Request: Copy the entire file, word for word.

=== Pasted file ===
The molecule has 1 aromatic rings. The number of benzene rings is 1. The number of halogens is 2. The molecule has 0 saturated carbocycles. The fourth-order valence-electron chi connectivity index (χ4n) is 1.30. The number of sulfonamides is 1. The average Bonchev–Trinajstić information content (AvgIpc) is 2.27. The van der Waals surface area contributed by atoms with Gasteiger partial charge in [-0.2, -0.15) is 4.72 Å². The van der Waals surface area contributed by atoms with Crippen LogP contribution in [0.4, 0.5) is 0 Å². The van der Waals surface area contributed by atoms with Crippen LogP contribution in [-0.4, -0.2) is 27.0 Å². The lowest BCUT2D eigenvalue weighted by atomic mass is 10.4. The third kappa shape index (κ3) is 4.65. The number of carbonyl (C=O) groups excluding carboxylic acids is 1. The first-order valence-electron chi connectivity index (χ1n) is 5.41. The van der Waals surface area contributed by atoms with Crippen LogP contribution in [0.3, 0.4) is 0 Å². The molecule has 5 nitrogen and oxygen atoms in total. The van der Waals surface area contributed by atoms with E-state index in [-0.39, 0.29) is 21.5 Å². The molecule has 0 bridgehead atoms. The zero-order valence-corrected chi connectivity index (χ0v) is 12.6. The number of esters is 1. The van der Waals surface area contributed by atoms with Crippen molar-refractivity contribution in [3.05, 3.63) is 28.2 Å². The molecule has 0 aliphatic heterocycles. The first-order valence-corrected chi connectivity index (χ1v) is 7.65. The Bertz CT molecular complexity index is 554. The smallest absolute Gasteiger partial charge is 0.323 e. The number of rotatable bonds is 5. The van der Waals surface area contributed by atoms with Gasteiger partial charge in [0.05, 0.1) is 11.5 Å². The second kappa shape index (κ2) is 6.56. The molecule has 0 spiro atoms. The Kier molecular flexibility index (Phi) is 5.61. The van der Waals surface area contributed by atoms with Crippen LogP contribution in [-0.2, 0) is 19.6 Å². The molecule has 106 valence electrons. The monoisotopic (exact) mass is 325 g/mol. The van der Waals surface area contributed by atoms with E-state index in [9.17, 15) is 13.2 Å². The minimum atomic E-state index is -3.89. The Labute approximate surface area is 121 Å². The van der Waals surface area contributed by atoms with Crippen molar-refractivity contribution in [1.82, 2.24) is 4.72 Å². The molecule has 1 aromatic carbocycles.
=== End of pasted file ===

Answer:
The molecule has 1 aromatic rings. The number of benzene rings is 1. The number of halogens is 2. The molecule has 0 saturated carbocycles. The fourth-order valence-electron chi connectivity index (χ4n) is 1.30. The number of sulfonamides is 1. The average Bonchev–Trinajstić information content (AvgIpc) is 2.27. The van der Waals surface area contributed by atoms with Gasteiger partial charge in [-0.2, -0.15) is 4.72 Å². The van der Waals surface area contributed by atoms with Crippen LogP contribution in [0.4, 0.5) is 0 Å². The van der Waals surface area contributed by atoms with Crippen LogP contribution in [-0.4, -0.2) is 27.0 Å². The lowest BCUT2D eigenvalue weighted by atomic mass is 10.4. The third kappa shape index (κ3) is 4.65. The number of carbonyl (C=O) groups excluding carboxylic acids is 1. The first-order valence-electron chi connectivity index (χ1n) is 5.41. The van der Waals surface area contributed by atoms with Crippen LogP contribution in [0.3, 0.4) is 0 Å². The molecule has 5 nitrogen and oxygen atoms in total. The van der Waals surface area contributed by atoms with E-state index in [-0.39, 0.29) is 21.5 Å². The molecule has 0 bridgehead atoms. The zero-order valence-corrected chi connectivity index (χ0v) is 12.6. The number of esters is 1. The van der Waals surface area contributed by atoms with Crippen molar-refractivity contribution in [3.05, 3.63) is 28.2 Å². The molecule has 0 aliphatic heterocycles. The first-order valence-corrected chi connectivity index (χ1v) is 7.65. The Bertz CT molecular complexity index is 554. The smallest absolute Gasteiger partial charge is 0.323 e. The number of rotatable bonds is 5. The van der Waals surface area contributed by atoms with Gasteiger partial charge in [0.05, 0.1) is 11.5 Å². The second kappa shape index (κ2) is 6.56. The molecule has 0 spiro atoms. The Kier molecular flexibility index (Phi) is 5.61. The van der Waals surface area contributed by atoms with Crippen LogP contribution in [-0.2, 0) is 19.6 Å². The molecule has 106 valence electrons. The monoisotopic (exact) mass is 325 g/mol. The van der Waals surface area contributed by atoms with E-state index in [9.17, 15) is 13.2 Å². The minimum atomic E-state index is -3.89. The Labute approximate surface area is 121 Å². The van der Waals surface area contributed by atoms with Crippen molar-refractivity contribution in [1.82, 2.24) is 4.72 Å². The molecule has 1 aromatic carbocycles.